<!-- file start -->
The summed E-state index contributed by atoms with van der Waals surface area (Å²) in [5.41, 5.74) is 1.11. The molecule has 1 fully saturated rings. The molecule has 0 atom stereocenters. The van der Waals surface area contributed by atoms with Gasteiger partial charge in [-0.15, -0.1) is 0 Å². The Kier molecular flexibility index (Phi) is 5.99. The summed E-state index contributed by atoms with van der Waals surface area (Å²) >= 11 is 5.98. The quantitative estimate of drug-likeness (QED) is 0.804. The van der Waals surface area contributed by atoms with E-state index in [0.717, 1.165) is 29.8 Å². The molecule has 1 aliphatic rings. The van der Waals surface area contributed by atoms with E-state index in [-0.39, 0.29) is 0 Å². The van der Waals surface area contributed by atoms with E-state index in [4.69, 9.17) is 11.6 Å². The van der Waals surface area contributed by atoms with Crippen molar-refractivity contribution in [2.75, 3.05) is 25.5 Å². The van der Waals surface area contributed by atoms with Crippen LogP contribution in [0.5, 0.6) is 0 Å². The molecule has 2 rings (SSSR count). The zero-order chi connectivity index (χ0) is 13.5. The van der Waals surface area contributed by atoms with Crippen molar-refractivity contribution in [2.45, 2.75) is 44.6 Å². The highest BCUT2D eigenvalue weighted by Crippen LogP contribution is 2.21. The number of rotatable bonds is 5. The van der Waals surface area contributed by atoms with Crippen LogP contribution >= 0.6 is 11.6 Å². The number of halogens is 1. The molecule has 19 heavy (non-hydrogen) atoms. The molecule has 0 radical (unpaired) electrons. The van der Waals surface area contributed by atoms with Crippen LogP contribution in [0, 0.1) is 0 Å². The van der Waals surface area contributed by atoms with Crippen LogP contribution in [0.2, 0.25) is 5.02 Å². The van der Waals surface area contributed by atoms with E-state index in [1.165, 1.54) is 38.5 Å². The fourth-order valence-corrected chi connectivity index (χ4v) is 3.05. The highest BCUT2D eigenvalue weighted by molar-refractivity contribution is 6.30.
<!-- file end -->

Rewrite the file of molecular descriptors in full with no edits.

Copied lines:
The summed E-state index contributed by atoms with van der Waals surface area (Å²) in [5.41, 5.74) is 1.11. The molecule has 1 fully saturated rings. The molecule has 0 atom stereocenters. The van der Waals surface area contributed by atoms with Gasteiger partial charge in [-0.15, -0.1) is 0 Å². The Kier molecular flexibility index (Phi) is 5.99. The summed E-state index contributed by atoms with van der Waals surface area (Å²) >= 11 is 5.98. The quantitative estimate of drug-likeness (QED) is 0.804. The van der Waals surface area contributed by atoms with E-state index in [0.717, 1.165) is 29.8 Å². The molecule has 1 aliphatic rings. The van der Waals surface area contributed by atoms with E-state index in [-0.39, 0.29) is 0 Å². The van der Waals surface area contributed by atoms with E-state index in [4.69, 9.17) is 11.6 Å². The van der Waals surface area contributed by atoms with Crippen molar-refractivity contribution in [2.75, 3.05) is 25.5 Å². The van der Waals surface area contributed by atoms with Crippen LogP contribution in [0.5, 0.6) is 0 Å². The molecule has 2 rings (SSSR count). The zero-order chi connectivity index (χ0) is 13.5. The van der Waals surface area contributed by atoms with Crippen molar-refractivity contribution in [2.45, 2.75) is 44.6 Å². The highest BCUT2D eigenvalue weighted by Crippen LogP contribution is 2.21. The number of rotatable bonds is 5. The van der Waals surface area contributed by atoms with Crippen LogP contribution >= 0.6 is 11.6 Å². The number of halogens is 1. The molecule has 19 heavy (non-hydrogen) atoms. The molecule has 0 radical (unpaired) electrons. The van der Waals surface area contributed by atoms with Crippen LogP contribution in [0, 0.1) is 0 Å². The van der Waals surface area contributed by atoms with Crippen LogP contribution in [0.2, 0.25) is 5.02 Å². The van der Waals surface area contributed by atoms with E-state index in [1.165, 1.54) is 38.5 Å². The fourth-order valence-corrected chi connectivity index (χ4v) is 3.05. The highest BCUT2D eigenvalue weighted by molar-refractivity contribution is 6.30.